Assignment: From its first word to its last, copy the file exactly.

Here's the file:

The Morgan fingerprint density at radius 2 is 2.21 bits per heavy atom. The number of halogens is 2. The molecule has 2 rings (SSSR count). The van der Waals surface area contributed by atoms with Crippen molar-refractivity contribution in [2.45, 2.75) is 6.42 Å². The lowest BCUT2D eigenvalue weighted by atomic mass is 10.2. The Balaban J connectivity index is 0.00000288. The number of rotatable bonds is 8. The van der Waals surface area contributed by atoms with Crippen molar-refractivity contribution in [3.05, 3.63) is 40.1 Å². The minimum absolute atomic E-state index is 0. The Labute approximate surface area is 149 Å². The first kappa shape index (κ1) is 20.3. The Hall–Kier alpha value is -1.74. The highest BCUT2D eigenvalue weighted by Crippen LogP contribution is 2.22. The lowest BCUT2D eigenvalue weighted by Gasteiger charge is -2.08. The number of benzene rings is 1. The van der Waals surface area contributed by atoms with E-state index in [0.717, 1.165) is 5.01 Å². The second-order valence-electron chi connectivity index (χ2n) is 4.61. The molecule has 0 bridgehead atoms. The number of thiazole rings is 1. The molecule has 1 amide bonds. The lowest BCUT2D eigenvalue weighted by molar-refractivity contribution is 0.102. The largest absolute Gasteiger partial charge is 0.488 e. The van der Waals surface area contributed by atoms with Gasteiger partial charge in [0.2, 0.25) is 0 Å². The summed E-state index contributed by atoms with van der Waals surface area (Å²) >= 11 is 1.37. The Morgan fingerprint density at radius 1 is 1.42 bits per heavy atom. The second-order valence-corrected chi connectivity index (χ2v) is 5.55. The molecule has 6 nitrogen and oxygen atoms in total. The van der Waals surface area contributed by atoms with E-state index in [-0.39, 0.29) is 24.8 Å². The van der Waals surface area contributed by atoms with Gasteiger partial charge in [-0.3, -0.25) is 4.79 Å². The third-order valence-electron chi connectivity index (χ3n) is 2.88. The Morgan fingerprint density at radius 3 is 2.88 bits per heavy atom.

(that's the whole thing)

The Morgan fingerprint density at radius 2 is 2.21 bits per heavy atom. The number of halogens is 2. The molecule has 2 rings (SSSR count). The van der Waals surface area contributed by atoms with Crippen molar-refractivity contribution in [2.45, 2.75) is 6.42 Å². The lowest BCUT2D eigenvalue weighted by atomic mass is 10.2. The Balaban J connectivity index is 0.00000288. The number of rotatable bonds is 8. The van der Waals surface area contributed by atoms with Crippen molar-refractivity contribution in [3.05, 3.63) is 40.1 Å². The minimum absolute atomic E-state index is 0. The Labute approximate surface area is 149 Å². The first kappa shape index (κ1) is 20.3. The Hall–Kier alpha value is -1.74. The highest BCUT2D eigenvalue weighted by Crippen LogP contribution is 2.22. The lowest BCUT2D eigenvalue weighted by Gasteiger charge is -2.08. The number of benzene rings is 1. The van der Waals surface area contributed by atoms with E-state index in [0.717, 1.165) is 5.01 Å². The second-order valence-electron chi connectivity index (χ2n) is 4.61. The molecule has 0 bridgehead atoms. The number of thiazole rings is 1. The molecule has 1 amide bonds. The lowest BCUT2D eigenvalue weighted by molar-refractivity contribution is 0.102. The largest absolute Gasteiger partial charge is 0.488 e. The van der Waals surface area contributed by atoms with Gasteiger partial charge in [0.2, 0.25) is 0 Å². The summed E-state index contributed by atoms with van der Waals surface area (Å²) >= 11 is 1.37. The Morgan fingerprint density at radius 1 is 1.42 bits per heavy atom. The second-order valence-corrected chi connectivity index (χ2v) is 5.55. The molecule has 6 nitrogen and oxygen atoms in total. The van der Waals surface area contributed by atoms with E-state index in [-0.39, 0.29) is 24.8 Å². The van der Waals surface area contributed by atoms with Gasteiger partial charge in [-0.3, -0.25) is 4.79 Å². The third-order valence-electron chi connectivity index (χ3n) is 2.88. The Morgan fingerprint density at radius 3 is 2.88 bits per heavy atom.